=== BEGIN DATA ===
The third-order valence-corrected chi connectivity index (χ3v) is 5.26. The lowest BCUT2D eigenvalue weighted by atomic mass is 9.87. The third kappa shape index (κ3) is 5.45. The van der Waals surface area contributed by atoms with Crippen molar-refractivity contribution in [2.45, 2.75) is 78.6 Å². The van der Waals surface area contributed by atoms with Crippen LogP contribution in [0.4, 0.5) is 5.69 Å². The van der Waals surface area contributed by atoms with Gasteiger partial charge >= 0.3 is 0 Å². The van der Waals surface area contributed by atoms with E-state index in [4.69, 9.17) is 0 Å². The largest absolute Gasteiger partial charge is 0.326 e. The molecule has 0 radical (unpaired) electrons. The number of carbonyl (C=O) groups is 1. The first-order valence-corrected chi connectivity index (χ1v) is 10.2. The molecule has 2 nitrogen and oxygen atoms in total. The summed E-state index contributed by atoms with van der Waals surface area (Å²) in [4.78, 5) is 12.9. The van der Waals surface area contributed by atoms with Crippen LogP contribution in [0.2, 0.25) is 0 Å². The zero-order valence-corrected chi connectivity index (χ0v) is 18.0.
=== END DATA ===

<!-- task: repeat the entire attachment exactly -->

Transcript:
The third-order valence-corrected chi connectivity index (χ3v) is 5.26. The lowest BCUT2D eigenvalue weighted by atomic mass is 9.87. The third kappa shape index (κ3) is 5.45. The van der Waals surface area contributed by atoms with Crippen molar-refractivity contribution in [2.45, 2.75) is 78.6 Å². The van der Waals surface area contributed by atoms with Crippen LogP contribution in [0.4, 0.5) is 5.69 Å². The van der Waals surface area contributed by atoms with Gasteiger partial charge >= 0.3 is 0 Å². The van der Waals surface area contributed by atoms with E-state index in [4.69, 9.17) is 0 Å². The largest absolute Gasteiger partial charge is 0.326 e. The molecule has 0 radical (unpaired) electrons. The number of carbonyl (C=O) groups is 1. The first-order valence-corrected chi connectivity index (χ1v) is 10.2. The molecule has 2 nitrogen and oxygen atoms in total. The summed E-state index contributed by atoms with van der Waals surface area (Å²) in [4.78, 5) is 12.9. The van der Waals surface area contributed by atoms with Crippen LogP contribution in [0.2, 0.25) is 0 Å². The zero-order valence-corrected chi connectivity index (χ0v) is 18.0.